The Greeks introduced this straining method hundreds of years ago—hence the title. Traditionally made with cow or ewe’s milk, the process produces a yogurt that is higher in protein, lower in lactose, and lower in carbohydrates.
Working with an original culture that has now reproduced more than 100 generations of bacteria—that is, 100 batches of yogurt—the restaurant currently produces about 40 gallons of Greek yogurt a week. “By using our own culture, we keep the good bacteria alive and kicking,” Pastore says. “Having real Greek yogurt just goes along with supporting our mission to provide real and authentic food to our guests.”
The entire process takes about 62 hours from start to finish. Pastore says that in the slow season during the summer, the restaurant will use two batches a week, four in the busier months. They sell their yogurt at the restaurant, and occasionally attend the St. Philip’s Plaza Farmers’ Market when supplies allow.
Pastore and Chef Casey Yeaton have made other changes as well, including increasing their seafood selection, growing their own herbs on property, using local farmers’ products, and making every dish from scratch, with two exceptions: the gyro bread brought in from Chicago and the San Marzono tomatoes shipped from Italy. The tomatoes, Pastore says, are “the only thing in a can.” “Fresh grown tomatoes here are very inconsistent and we need that consistency in our sauces to maintain the recipes.”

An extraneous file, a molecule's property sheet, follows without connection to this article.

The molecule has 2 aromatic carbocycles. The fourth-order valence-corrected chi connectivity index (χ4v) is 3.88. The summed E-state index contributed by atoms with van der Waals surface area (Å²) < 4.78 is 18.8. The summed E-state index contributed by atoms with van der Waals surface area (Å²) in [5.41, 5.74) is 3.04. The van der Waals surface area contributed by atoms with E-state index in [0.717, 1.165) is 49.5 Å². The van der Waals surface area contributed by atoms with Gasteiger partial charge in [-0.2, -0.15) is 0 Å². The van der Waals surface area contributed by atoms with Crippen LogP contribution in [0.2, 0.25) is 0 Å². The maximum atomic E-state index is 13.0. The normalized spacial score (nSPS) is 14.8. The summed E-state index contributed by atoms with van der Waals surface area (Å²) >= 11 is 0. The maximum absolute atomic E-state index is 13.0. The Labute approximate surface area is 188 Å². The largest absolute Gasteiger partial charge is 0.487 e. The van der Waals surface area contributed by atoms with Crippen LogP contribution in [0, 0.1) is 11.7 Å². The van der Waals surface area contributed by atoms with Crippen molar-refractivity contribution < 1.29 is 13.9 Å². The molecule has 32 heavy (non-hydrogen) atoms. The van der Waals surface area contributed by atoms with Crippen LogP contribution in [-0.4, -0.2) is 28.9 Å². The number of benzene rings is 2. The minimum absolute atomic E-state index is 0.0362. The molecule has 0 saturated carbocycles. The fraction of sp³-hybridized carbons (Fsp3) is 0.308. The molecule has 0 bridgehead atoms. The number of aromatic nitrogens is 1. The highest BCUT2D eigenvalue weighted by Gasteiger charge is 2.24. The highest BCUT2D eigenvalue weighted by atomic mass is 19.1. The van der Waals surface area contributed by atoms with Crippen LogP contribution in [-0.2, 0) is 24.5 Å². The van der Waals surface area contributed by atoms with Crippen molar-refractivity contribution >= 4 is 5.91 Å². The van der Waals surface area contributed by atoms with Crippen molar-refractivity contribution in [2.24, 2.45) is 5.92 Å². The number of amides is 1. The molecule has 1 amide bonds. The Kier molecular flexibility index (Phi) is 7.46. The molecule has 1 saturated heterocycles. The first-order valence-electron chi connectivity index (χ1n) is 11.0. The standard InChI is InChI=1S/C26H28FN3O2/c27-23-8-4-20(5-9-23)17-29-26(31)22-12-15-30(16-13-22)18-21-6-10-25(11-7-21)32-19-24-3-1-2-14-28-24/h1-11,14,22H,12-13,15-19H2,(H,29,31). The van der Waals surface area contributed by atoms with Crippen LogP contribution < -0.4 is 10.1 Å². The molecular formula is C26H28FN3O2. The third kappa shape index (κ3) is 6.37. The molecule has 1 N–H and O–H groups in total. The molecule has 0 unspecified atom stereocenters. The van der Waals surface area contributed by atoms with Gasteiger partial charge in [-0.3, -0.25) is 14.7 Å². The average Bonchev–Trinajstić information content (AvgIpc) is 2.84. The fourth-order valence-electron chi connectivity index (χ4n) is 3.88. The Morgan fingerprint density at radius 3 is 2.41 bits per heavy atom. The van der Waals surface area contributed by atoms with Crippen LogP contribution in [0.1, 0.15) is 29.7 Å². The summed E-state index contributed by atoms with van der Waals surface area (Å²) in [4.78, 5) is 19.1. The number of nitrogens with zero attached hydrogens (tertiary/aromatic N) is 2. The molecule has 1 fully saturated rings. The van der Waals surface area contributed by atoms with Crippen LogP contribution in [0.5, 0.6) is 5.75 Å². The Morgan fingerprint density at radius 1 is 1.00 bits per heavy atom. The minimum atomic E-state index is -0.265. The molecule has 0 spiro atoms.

The changes seem to have only enhanced the dining experience. Walking around the restaurant each night, both Bridge and Pastore pay careful attention to what their customers have to say, where they’re from, and how they enjoyed their food preparation.
“People tell us it’s like stepping out of Tucson and into Greece,” Bridge says.
“It all comes down to hearing our customers’ story and building a rapport with them,” Pastore adds. “People don’t just come here for the food, they’re coming for the experience, and we’re part of that experience.”
Add 2 gallons of whole milk to a large saucepot. Set on low heat and raise to 180, being very careful not to scorch the bottom. Turn off and drop the temperature to 140.
Add 1 quart of activator. It’s Greek to Me started with organic goat yogurt and has fostered additional generations to add to each batch they now make. You can purchase yogurt from the restaurant to start your own, or select any organic Greek yogurt. Stir, being careful not to scrape the bottom of the pot.
Wrap up and insulate pot with blankets to hold heat for 24 hours, then refrigerate for 24 hours.
Strain remaining yogurt in straining bags and discard the whey. Remove from the straining bags and you have fresh Greek-style yogurt.The yogurt will keep for up to two weeks refrigerated, one to two months frozen. ✜
It’s Greek To Me Restaurant. 15920 N. Oracle Road, #120. 520.825.4199. ItsGreektoMeTucson.com.
Mary Minor Davis is a freelance writer who loves eating food almost as much as she loves writing about it. She lives in Tucson with her husband and a menagerie of mammals.